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FASEB J. 2012 Aug;26(8):3365-79. doi: 10.1096/fj.11-200154. Epub 2012 May 18.

CCN2/CTGF regulates neovessel formation via targeting structurally conserved cystine knot motifs in multiple angiogenic regulators.

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Program in Stem Cell Biology and Regenerative Medicine, University of Florida, PO Box 100232, Gainesville, FL 32610, USA.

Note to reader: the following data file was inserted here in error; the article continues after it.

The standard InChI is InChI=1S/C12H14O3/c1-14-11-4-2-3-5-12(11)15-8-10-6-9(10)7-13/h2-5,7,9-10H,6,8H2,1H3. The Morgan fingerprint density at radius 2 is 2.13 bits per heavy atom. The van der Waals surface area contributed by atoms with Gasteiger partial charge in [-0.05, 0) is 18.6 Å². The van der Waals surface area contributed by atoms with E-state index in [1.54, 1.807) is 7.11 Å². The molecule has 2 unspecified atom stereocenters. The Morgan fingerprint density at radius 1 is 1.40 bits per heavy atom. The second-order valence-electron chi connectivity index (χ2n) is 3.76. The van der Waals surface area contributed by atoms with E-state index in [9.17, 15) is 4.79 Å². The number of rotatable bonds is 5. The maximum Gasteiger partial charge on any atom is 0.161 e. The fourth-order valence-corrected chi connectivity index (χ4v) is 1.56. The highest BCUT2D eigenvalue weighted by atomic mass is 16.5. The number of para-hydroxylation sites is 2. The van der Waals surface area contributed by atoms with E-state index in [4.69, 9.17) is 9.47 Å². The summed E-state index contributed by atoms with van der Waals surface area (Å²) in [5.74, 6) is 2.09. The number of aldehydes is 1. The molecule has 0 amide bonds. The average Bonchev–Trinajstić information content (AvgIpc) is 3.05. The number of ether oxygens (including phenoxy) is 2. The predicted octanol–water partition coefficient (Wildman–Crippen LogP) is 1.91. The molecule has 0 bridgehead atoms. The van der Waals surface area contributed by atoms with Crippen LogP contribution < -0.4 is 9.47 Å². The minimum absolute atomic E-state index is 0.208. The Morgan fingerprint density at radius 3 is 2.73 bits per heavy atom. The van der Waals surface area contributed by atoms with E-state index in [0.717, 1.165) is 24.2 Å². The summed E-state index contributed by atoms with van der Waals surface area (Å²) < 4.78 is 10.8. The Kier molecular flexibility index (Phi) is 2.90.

Blood vessels are formed during development and tissue repair through a plethora of modifiers that coordinate efficient vessel assembly in various cellular settings. Here we used the yeast 2-hybrid approach and demonstrated a broad affinity of connective tissue growth factor (CCN2/CTGF) to C-terminal cystine knot motifs present in key angiogenic regulators Slit3, von Willebrand factor, platelet-derived growth factor-B, and VEGF-A. Biochemical characterization and histological analysis showed close association of CCN2/CTGF with these regulators in murine angiogenesis models: normal retinal development, oxygen-induced retinopathy (OIR), and Lewis lung carcinomas. CCN2/CTGF and Slit3 proteins worked in concert to promote in vitro angiogenesis and downstream Cdc42 activation. A fragment corresponding to the first three modules of CCN2/CTGF retained this broad binding ability and gained a dominant-negative function. Intravitreal injection of this mutant caused a significant reduction in vascular obliteration and retinal neovascularization vs. saline injection in the OIR model. Knocking down CCN2/CTGF expression by short-hairpin RNA or ectopic expression of this mutant greatly decreased tumorigenesis and angiogenesis. These results provided mechanistic insight into the angiogenic action of CCN2/CTGF and demonstrated the therapeutic potential of dominant-negative CCN2/CTGF mutants for antiangiogenesis.

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